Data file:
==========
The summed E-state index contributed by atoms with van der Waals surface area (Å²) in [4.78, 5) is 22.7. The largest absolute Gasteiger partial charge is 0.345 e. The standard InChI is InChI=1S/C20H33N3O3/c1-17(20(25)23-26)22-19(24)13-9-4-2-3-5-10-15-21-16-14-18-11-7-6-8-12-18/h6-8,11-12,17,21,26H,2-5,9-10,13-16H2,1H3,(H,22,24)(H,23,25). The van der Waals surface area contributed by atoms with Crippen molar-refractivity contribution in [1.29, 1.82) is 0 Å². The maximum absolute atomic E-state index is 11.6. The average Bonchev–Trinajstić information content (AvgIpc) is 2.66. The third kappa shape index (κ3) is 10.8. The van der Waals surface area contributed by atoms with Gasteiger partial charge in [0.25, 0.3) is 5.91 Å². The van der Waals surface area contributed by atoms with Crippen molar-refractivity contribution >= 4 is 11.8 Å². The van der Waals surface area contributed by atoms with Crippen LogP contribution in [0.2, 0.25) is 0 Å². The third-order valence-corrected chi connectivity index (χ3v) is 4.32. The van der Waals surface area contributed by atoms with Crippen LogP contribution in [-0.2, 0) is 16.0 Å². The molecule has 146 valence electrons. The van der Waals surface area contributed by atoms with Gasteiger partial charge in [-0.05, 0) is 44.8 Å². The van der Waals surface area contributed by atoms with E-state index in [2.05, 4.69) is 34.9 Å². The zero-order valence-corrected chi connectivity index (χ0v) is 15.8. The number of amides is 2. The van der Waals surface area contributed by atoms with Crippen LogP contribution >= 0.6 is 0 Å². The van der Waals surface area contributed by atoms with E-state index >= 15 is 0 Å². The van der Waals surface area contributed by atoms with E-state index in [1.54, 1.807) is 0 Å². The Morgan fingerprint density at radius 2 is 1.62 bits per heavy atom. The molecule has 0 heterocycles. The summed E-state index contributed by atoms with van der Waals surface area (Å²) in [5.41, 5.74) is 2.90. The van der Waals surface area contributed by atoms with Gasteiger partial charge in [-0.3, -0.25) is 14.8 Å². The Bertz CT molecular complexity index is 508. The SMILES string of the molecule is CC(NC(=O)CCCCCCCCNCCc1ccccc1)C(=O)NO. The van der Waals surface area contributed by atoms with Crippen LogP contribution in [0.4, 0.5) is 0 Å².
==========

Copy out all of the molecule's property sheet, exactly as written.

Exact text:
The summed E-state index contributed by atoms with van der Waals surface area (Å²) in [4.78, 5) is 22.7. The largest absolute Gasteiger partial charge is 0.345 e. The standard InChI is InChI=1S/C20H33N3O3/c1-17(20(25)23-26)22-19(24)13-9-4-2-3-5-10-15-21-16-14-18-11-7-6-8-12-18/h6-8,11-12,17,21,26H,2-5,9-10,13-16H2,1H3,(H,22,24)(H,23,25). The van der Waals surface area contributed by atoms with Crippen molar-refractivity contribution in [1.29, 1.82) is 0 Å². The maximum absolute atomic E-state index is 11.6. The average Bonchev–Trinajstić information content (AvgIpc) is 2.66. The third kappa shape index (κ3) is 10.8. The van der Waals surface area contributed by atoms with Gasteiger partial charge in [0.25, 0.3) is 5.91 Å². The van der Waals surface area contributed by atoms with Crippen molar-refractivity contribution >= 4 is 11.8 Å². The van der Waals surface area contributed by atoms with Crippen LogP contribution in [0.2, 0.25) is 0 Å². The third-order valence-corrected chi connectivity index (χ3v) is 4.32. The van der Waals surface area contributed by atoms with Crippen LogP contribution in [-0.2, 0) is 16.0 Å². The molecule has 146 valence electrons. The van der Waals surface area contributed by atoms with Gasteiger partial charge in [-0.05, 0) is 44.8 Å². The van der Waals surface area contributed by atoms with E-state index in [2.05, 4.69) is 34.9 Å². The zero-order valence-corrected chi connectivity index (χ0v) is 15.8. The number of amides is 2. The van der Waals surface area contributed by atoms with Crippen LogP contribution >= 0.6 is 0 Å². The van der Waals surface area contributed by atoms with E-state index >= 15 is 0 Å². The van der Waals surface area contributed by atoms with E-state index in [1.54, 1.807) is 0 Å². The Morgan fingerprint density at radius 2 is 1.62 bits per heavy atom. The molecule has 0 heterocycles. The summed E-state index contributed by atoms with van der Waals surface area (Å²) in [5.41, 5.74) is 2.90. The van der Waals surface area contributed by atoms with Gasteiger partial charge in [-0.3, -0.25) is 14.8 Å². The Bertz CT molecular complexity index is 508. The SMILES string of the molecule is CC(NC(=O)CCCCCCCCNCCc1ccccc1)C(=O)NO. The van der Waals surface area contributed by atoms with Crippen LogP contribution in [0.4, 0.5) is 0 Å².